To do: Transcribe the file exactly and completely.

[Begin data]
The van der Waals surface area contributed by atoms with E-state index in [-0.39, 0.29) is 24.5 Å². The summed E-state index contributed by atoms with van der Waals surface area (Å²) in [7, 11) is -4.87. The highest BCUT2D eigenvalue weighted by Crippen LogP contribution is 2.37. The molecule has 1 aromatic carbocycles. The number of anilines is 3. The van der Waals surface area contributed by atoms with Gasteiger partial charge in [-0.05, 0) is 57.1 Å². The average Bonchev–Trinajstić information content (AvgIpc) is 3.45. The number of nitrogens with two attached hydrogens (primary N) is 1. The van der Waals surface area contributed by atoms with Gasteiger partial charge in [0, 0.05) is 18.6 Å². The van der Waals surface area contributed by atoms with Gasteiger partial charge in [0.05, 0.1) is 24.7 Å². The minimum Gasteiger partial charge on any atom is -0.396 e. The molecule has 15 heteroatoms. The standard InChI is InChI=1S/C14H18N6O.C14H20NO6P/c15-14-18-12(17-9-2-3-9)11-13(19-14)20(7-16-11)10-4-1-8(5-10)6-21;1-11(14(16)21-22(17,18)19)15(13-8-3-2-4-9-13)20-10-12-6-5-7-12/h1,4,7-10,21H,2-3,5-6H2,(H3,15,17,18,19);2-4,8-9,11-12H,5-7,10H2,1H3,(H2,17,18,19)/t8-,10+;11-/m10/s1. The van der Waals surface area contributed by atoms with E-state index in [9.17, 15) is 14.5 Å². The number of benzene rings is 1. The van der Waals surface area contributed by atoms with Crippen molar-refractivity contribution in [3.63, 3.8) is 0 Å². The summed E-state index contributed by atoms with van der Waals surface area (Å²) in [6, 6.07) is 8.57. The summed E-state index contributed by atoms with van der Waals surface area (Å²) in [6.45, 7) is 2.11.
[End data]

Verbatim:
The van der Waals surface area contributed by atoms with E-state index in [-0.39, 0.29) is 24.5 Å². The summed E-state index contributed by atoms with van der Waals surface area (Å²) in [7, 11) is -4.87. The highest BCUT2D eigenvalue weighted by Crippen LogP contribution is 2.37. The molecule has 1 aromatic carbocycles. The number of anilines is 3. The van der Waals surface area contributed by atoms with Gasteiger partial charge in [-0.05, 0) is 57.1 Å². The average Bonchev–Trinajstić information content (AvgIpc) is 3.45. The number of nitrogens with two attached hydrogens (primary N) is 1. The van der Waals surface area contributed by atoms with Gasteiger partial charge in [0, 0.05) is 18.6 Å². The van der Waals surface area contributed by atoms with Gasteiger partial charge in [0.05, 0.1) is 24.7 Å². The minimum Gasteiger partial charge on any atom is -0.396 e. The molecule has 15 heteroatoms. The standard InChI is InChI=1S/C14H18N6O.C14H20NO6P/c15-14-18-12(17-9-2-3-9)11-13(19-14)20(7-16-11)10-4-1-8(5-10)6-21;1-11(14(16)21-22(17,18)19)15(13-8-3-2-4-9-13)20-10-12-6-5-7-12/h1,4,7-10,21H,2-3,5-6H2,(H3,15,17,18,19);2-4,8-9,11-12H,5-7,10H2,1H3,(H2,17,18,19)/t8-,10+;11-/m10/s1. The van der Waals surface area contributed by atoms with E-state index in [9.17, 15) is 14.5 Å². The number of benzene rings is 1. The van der Waals surface area contributed by atoms with Crippen molar-refractivity contribution in [3.63, 3.8) is 0 Å². The summed E-state index contributed by atoms with van der Waals surface area (Å²) in [6, 6.07) is 8.57. The summed E-state index contributed by atoms with van der Waals surface area (Å²) in [6.45, 7) is 2.11.